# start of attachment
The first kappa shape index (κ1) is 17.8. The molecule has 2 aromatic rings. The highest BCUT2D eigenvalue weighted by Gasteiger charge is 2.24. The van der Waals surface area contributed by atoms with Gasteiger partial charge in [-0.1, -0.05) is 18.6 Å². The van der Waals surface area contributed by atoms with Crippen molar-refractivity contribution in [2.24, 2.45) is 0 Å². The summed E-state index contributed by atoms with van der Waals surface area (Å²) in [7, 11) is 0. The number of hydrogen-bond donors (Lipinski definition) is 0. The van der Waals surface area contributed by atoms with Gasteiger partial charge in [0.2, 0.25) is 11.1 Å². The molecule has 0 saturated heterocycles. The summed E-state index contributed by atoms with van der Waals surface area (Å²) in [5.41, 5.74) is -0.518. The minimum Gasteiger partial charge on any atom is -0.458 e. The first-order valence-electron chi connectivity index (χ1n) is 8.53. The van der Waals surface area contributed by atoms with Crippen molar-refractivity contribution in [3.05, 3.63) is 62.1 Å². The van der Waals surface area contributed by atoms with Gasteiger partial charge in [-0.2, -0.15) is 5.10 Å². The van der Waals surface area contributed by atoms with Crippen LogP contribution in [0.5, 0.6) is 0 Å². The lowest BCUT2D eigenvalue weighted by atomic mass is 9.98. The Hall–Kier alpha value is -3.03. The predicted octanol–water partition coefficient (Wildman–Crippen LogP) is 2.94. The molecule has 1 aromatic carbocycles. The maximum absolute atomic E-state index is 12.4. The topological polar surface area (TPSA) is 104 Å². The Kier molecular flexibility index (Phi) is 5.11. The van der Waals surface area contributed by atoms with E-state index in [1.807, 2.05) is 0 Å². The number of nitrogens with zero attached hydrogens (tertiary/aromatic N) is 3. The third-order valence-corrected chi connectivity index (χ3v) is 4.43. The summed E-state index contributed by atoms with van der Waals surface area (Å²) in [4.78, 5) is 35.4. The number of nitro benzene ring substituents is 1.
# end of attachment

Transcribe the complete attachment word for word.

The first kappa shape index (κ1) is 17.8. The molecule has 2 aromatic rings. The highest BCUT2D eigenvalue weighted by Gasteiger charge is 2.24. The van der Waals surface area contributed by atoms with Gasteiger partial charge in [-0.1, -0.05) is 18.6 Å². The van der Waals surface area contributed by atoms with Crippen molar-refractivity contribution in [2.24, 2.45) is 0 Å². The summed E-state index contributed by atoms with van der Waals surface area (Å²) in [7, 11) is 0. The number of hydrogen-bond donors (Lipinski definition) is 0. The van der Waals surface area contributed by atoms with Gasteiger partial charge in [0.2, 0.25) is 11.1 Å². The molecule has 0 saturated heterocycles. The summed E-state index contributed by atoms with van der Waals surface area (Å²) in [5.41, 5.74) is -0.518. The minimum Gasteiger partial charge on any atom is -0.458 e. The first-order valence-electron chi connectivity index (χ1n) is 8.53. The van der Waals surface area contributed by atoms with Crippen molar-refractivity contribution in [3.05, 3.63) is 62.1 Å². The van der Waals surface area contributed by atoms with Gasteiger partial charge in [-0.2, -0.15) is 5.10 Å². The van der Waals surface area contributed by atoms with Crippen LogP contribution in [0.5, 0.6) is 0 Å². The lowest BCUT2D eigenvalue weighted by atomic mass is 9.98. The Hall–Kier alpha value is -3.03. The predicted octanol–water partition coefficient (Wildman–Crippen LogP) is 2.94. The molecule has 1 aromatic carbocycles. The maximum absolute atomic E-state index is 12.4. The topological polar surface area (TPSA) is 104 Å². The Kier molecular flexibility index (Phi) is 5.11. The van der Waals surface area contributed by atoms with E-state index in [1.807, 2.05) is 0 Å². The number of nitrogens with zero attached hydrogens (tertiary/aromatic N) is 3. The third-order valence-corrected chi connectivity index (χ3v) is 4.43. The summed E-state index contributed by atoms with van der Waals surface area (Å²) in [4.78, 5) is 35.4. The number of nitro benzene ring substituents is 1.